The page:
“What these new-media entities need most is money (and perhaps a bit of old-media prestige). Comcast has plenty of that, thanks to its cable TV, ISP, and movie businesses. Getting that cash also gives Vox and Buzzfeed a broader reach—and it allows them to brag about being “unicorns” for passing the $1 billion mark. So what does Comcast/NBCUniversal get out of these kinds of deals? For the most part, it means they get a hedge against the future.”
Have we reached Peak TV? Is the much-applauded (second) Golden Age of TV coming to an end? And will it possibly be replaced with, as the critic Emily Nussbaum half-jokingly called it, “The Caramel Epoch”—an age of shows that are “perfect for a binge” and “suggestively diverse,” and that allow for “equal celebration of comedy, melodrama & varying genres”)?
“Horror films, particularly those about masked men wielding blades and taking out unsuspecting innocents one by one, often have a roster of stereotypical female victims. … Reporting for Talking Movies, Nada Tawfik talks to several women film-makers who believe that a different approach to horror is possible.” (video)
“A number of networks and production companies expressed interest in adapting ‘Awkward Black Girl’ for prime-time TV. To Rae’s disappointment, most wanted to completely rework the show. Rae recalls a phone conversation with a network executive who wanted to make it into a pan-racial franchise operation, starting with ‘Awkward Indian Boy.’ Another suggested Rae recast the lead with a lighter-skinned actress with long, straight hair — in essence, the exact opposite of Rae. She turned down the offers.”
“According to the India Times, there’s a very real possibility India will have the largest number of Facebook users of any country by 2017. Also, WhatsApp’s user base broke 70 million in November of last year. That’s a lot of people sharing content. Put those figures next to the fact that between 2011 and 2013, Indian online video consumption doubled. According to a YouTube spokesperson, total watch time in India has grown 80% from 2014 to 2015. During that same time period, the amount of videos being uploaded in India has doubled.”
“The absence of live-action children’s movies featuring child actors in central roles is even more confusing when two other factors are considered: live-action movies tend to be cheaper (Toy Story 3 cost $200m to produce, whereas Home Alone only cost $18m), and child actors are not only everywhere, especially on TV, but are also arguably better than ever.”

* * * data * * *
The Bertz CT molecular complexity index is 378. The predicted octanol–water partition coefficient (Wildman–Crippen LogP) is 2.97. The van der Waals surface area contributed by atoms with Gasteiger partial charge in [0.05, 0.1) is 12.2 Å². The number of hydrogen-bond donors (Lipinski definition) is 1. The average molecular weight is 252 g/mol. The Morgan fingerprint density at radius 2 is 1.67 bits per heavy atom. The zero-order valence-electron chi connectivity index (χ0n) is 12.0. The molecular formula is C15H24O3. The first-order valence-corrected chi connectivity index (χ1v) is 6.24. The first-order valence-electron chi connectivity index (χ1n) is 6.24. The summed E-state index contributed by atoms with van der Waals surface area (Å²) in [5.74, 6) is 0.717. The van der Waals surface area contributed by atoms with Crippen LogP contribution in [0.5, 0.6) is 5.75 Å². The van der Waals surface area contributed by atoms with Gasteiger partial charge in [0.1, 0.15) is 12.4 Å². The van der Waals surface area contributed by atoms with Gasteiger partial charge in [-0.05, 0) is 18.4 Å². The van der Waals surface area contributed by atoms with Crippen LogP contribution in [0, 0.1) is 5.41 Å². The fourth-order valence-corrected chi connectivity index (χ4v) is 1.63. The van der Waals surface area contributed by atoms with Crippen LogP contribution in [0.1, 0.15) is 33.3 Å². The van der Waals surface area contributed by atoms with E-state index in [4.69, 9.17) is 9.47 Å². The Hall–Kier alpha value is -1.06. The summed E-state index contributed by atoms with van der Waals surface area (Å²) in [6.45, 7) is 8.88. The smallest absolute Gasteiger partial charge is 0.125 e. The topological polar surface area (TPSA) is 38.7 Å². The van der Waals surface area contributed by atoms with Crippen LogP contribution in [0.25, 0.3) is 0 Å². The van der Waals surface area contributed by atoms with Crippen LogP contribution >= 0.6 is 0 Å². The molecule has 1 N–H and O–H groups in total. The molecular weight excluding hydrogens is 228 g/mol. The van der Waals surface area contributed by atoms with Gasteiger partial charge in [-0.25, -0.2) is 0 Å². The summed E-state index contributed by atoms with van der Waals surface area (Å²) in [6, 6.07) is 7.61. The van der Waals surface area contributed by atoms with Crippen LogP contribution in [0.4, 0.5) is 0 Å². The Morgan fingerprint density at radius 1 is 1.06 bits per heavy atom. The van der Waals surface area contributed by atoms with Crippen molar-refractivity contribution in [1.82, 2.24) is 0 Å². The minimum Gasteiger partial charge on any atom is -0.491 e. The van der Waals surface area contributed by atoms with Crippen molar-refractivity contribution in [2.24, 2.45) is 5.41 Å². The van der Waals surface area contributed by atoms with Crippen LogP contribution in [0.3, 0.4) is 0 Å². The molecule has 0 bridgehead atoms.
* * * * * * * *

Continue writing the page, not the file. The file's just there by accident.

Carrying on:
“As many as 12,000 people descended on KeyArena this week to watch teams of professional gamers square off in the International Dota 2 tournament. At stake in Saturday’s final round is a $6.5 million prize, part of an $18 million purse, the largest in e-sports history. E-sports, as competitive video gaming is known, is big business and is now attracting the likes of Amazon and Microsoft. Increasingly, the Seattle area is a focus of the industry.”
The University of Southern California’s Annenberg School for Communication and Journalism examined the 700 top-grossing films between 2007 and 2014 for the study, released Wednesday. The results, researchers said, reveal “a complete picture of Hollywood’s indisputable bias against featuring females, people of color and LGBT characters on screen.”
“Even many casual observers may now be aware of the hurdles facing female directors, particularly when they try to storm the big studios. Yet those problems, as this latest study confirms, are simply part of a far larger picture. In 2014, not a single title in the top-grossing 100 fictional films starred a woman over 45.”
“In Afghanistan, women in uniform are widely seen in the airports and across bases heading to work. But watch a war movie and the roughly 300,000 women who have deployed in America’s post-9/11 wars are largely missing in action. These untold stories have consequences both for how America sees its women in uniform and how they see themselves.”
“You’ve heard of actors getting typecast. But there is no group more slighted, more narrowly cast, than the Muslim-American actors who earn virtually their entire livings pretending to hijack planes and slaughter infidels. Jon Ronson embarks on a soul-searching odyssey with the bad guys of Homeland, American Sniper, 24, and every other TV show and movie in which the holy warriors get mowed down before they even get to finish one good ‘Allahu Akbar!’“
“Somewhere along the way Cruise went from being the biggest star on the planet to his own films’ worst enemy.” (We all remember the Oprah Couch-Jumping Incident.) “There was something about Tom Cruise’s … well, Tom Cruise-ness that felt like it needed to be brought down a peg.” But Bilge Ebiri, after watching all of his movies for an assignment, argues that Cruise is an underrated, and sometimes ingenious, actor.
“It surely must be tempting to think that this compulsion for games and movies to feed into and off each other is a sign that they are artistically tied together, that they are both destined to lift one another to higher and better things and that they have something important in common that means they can both learn from each other. But no; games are games and movies are movies.”
“It’s less than three years since Netflix debuted its first original series — Lilyhammer, recently cancelled after three seasons — and Netflix chief content officer Ted Sarandos said the service expects to roll out 16 scripted dramas, nine original documentaries, three documentary series, 12 comedy specials and 17 children’s series in 2015 for a total of 475 hours of original programming in the United States.”